The proceeds from the World Humanitarian Summit tote project will provide 80 children with schooling for a year and will cover a month’s rent costs for the women of the craft collective.
Istanbul, Turkey (PRWEB) May 24, 2016
The 8,000 attendees to the first ever World Humanitarian Summit in history are receiving a personalized canvas tote with their conference materials. The story behind the tote highlights a diverse team of people with the goal of restoring dignity and hope to women and children affected by the ongoing war in Syria. Produced by the Istanbul-based NGO Small Projects Istanbul and GrandBazaarJewelers.com, the totes feature individual stories and signatures of the refugee women Small Projects Istanbul assists. The aim of the project is to reach all corners of the world, including influential policy makers.
Winning a UN contract is no easy task, especially for a humble Turkish NGO operating out of a nondescript former textile workshop in one of Istanbul’s seemingly endless neighborhoods of bleak apartment blocks and little green space. Last October, the Armenian Master Jeweler owner of GrandBazaarJewelers.com, Nurhan Gumusmakas, and his wife Maureen were actively looking for a charity organization to support. Born in Istanbul, but raised outside of Detroit, Nurhan returned to Istanbul 6 years ago to build a wholesale Turkish jewelry design and manufacturing business in one of the world's premier jewelry markets, the famed Grand Bazaar. Living in Istanbul, it has become increasingly difficult not to witness increasing numbers of Syrian refugees begging on the streets. Most refugees are not given permission to work legally and educating their children in UN-approved Arabic curriculum is cost-prohibitive.
“It’s terrible to see and the first thing I think of is my family. I know that survivors of the massacres and deportations 101 years ago in my family escaped to Istanbul with very little. I believe many people must have helped them to survive and begin thriving again here. The refugees of 2016 need help too. I’ve watched children here sharing a meal of rice on the ground in the center of the city. They aren’t even asking for money, they are asking for bread,” Nurhan pointed out.
Nurhan is referring to the mass atrocities committed between 1915-1917 by Ottoman authorities on the indigenous Armenian population. He is one of only an estimated 60,000 Armenians who still live in what is today the Republic of Turkey.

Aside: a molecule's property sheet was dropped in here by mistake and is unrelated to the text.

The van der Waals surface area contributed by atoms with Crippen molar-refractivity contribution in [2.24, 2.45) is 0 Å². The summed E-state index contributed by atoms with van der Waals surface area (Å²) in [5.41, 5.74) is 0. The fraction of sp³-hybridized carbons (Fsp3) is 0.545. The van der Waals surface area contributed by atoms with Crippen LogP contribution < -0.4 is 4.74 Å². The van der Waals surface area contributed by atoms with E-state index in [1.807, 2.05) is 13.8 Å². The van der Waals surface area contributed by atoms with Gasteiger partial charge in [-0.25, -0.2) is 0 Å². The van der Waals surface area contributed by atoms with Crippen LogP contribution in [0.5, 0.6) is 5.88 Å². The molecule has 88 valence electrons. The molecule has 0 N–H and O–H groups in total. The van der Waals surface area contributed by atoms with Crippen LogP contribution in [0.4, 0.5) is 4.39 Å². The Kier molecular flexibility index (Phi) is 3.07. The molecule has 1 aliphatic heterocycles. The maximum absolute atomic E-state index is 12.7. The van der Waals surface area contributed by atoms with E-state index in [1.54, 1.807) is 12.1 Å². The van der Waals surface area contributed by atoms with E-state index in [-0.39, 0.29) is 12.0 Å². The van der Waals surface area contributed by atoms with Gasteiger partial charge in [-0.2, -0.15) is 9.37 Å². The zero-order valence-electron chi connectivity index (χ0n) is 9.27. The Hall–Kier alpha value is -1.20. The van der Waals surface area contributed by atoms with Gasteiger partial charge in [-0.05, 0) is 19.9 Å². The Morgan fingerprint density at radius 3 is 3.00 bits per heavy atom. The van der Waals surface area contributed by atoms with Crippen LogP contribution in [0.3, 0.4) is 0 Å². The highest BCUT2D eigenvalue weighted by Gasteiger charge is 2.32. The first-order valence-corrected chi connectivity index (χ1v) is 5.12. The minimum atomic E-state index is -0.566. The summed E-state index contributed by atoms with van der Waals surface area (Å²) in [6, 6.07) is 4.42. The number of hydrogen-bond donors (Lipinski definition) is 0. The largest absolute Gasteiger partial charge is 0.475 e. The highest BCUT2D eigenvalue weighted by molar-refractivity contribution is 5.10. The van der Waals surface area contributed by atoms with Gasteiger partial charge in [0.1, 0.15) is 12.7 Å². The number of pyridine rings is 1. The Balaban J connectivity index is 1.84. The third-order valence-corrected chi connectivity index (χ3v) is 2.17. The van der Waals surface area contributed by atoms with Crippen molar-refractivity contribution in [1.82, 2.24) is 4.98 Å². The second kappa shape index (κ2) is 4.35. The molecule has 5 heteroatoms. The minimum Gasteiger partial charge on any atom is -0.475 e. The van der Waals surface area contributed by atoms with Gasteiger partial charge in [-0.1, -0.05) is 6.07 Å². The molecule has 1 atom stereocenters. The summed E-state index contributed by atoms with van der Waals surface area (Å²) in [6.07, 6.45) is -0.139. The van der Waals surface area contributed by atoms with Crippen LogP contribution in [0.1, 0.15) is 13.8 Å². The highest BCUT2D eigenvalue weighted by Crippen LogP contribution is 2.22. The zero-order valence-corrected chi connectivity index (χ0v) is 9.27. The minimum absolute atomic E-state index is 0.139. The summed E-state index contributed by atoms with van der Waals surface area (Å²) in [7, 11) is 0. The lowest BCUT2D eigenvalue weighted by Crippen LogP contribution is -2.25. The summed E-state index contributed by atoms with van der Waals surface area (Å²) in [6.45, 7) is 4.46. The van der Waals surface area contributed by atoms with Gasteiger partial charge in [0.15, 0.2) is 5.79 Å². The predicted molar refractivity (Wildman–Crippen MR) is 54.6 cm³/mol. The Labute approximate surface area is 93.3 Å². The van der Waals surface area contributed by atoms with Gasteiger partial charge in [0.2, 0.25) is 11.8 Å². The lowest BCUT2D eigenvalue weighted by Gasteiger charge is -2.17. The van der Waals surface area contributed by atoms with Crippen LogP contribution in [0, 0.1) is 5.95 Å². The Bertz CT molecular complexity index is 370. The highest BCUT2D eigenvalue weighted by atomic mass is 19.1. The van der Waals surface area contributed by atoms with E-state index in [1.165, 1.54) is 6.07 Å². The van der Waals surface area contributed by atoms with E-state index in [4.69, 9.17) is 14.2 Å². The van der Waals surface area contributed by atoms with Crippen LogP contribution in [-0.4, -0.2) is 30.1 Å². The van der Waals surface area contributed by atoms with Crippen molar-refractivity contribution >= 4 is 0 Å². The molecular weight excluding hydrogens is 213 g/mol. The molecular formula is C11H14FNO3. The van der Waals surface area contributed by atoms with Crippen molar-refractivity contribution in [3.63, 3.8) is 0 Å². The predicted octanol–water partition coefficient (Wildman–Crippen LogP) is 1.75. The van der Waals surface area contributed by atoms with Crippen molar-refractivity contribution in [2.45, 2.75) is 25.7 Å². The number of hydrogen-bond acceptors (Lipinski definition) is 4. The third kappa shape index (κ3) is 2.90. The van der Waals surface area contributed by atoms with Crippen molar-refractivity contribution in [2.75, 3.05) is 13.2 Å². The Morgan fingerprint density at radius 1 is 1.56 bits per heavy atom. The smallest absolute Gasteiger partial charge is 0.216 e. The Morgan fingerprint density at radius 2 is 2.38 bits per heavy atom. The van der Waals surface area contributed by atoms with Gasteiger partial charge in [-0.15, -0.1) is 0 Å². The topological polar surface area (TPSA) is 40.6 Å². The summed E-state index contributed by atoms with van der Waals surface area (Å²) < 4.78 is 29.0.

“To be here, where I walk past my grandfathers’ former shops, my great-grandfather’s church, and magnificent buildings created by my people - is inspiring. We [Armenians] are the best jewelers, renowned builders, and great artists. Knowing what we have suffered as a family, as a community actually drives me to preserve our legacy in these lands and assist others in need,” he continued.
Nurhan began working on a simple, yet effective design - employing both Armenian Christian and Muslim Turkish artisans to make a product in 925 silver to benefit these new refugees. The letter "N", in Arabic writing, has been used by ISIS to announce where Christians live in the areas they have under control. Nurhan stresses the design is meant to symbolize ALL refugees that have been forced to flee their homes for safety. With years of knowledge and experience behind him, Nurhan optimized the design the discs and added symbolism to the piece with a finish which will oxidize differently for each person over time, as if the piece has tears streaming down.
Nurhan and his wife Maureen began to have talks with Small Projects Istanbul. Founded by Karyn Thomas, the mission of Small Projects Istanbul is to provide access to supplemental education that will assist students and families from Syria to succeed in Turkey and beyond, paving the way for better opportunities in the future. In response to the expressed desire of the women that were frequenting their community center and participating in the Turkish and English language classes, the dynamic Co-Director Shannon Kay and Communications Manager Anna Tuson formed a craft co-operative for the women called The Olive Tree Craft Collective. Maureen and the team at Small Projects Istanbul taught the women how to weave the bracelets.
In addition to these silver bracelets, the women began producing rings, earrings, canvas bags, and hats and scarves, many times with the assistance of Nurhan and his staff. Products made by the refugee women are sold through GrandBazaarJewelers.com and select retailers in the US, Australia, and Turkey. Most importantly, the refugee women began to regain a sense of normalcy back into their lives and form a tight community. The team at Small Projects Istanbul and Nurhan and his staff ambitiously decided to bid for a UN contract to produce 8,000 tote bags with only 3 weeks notice. The result? A beautiful bag with 8 touching stories of women in the craft collective and a tag personally signed by the some 70+ others that make up this small, but robust group.
The proceeds from the World Humanitarian Summit tote bag project will provide 80 children with schooling for a year and will cover a month’s rent costs for the women of The Olive Tree Craft Collective at Small Projects Istanbul.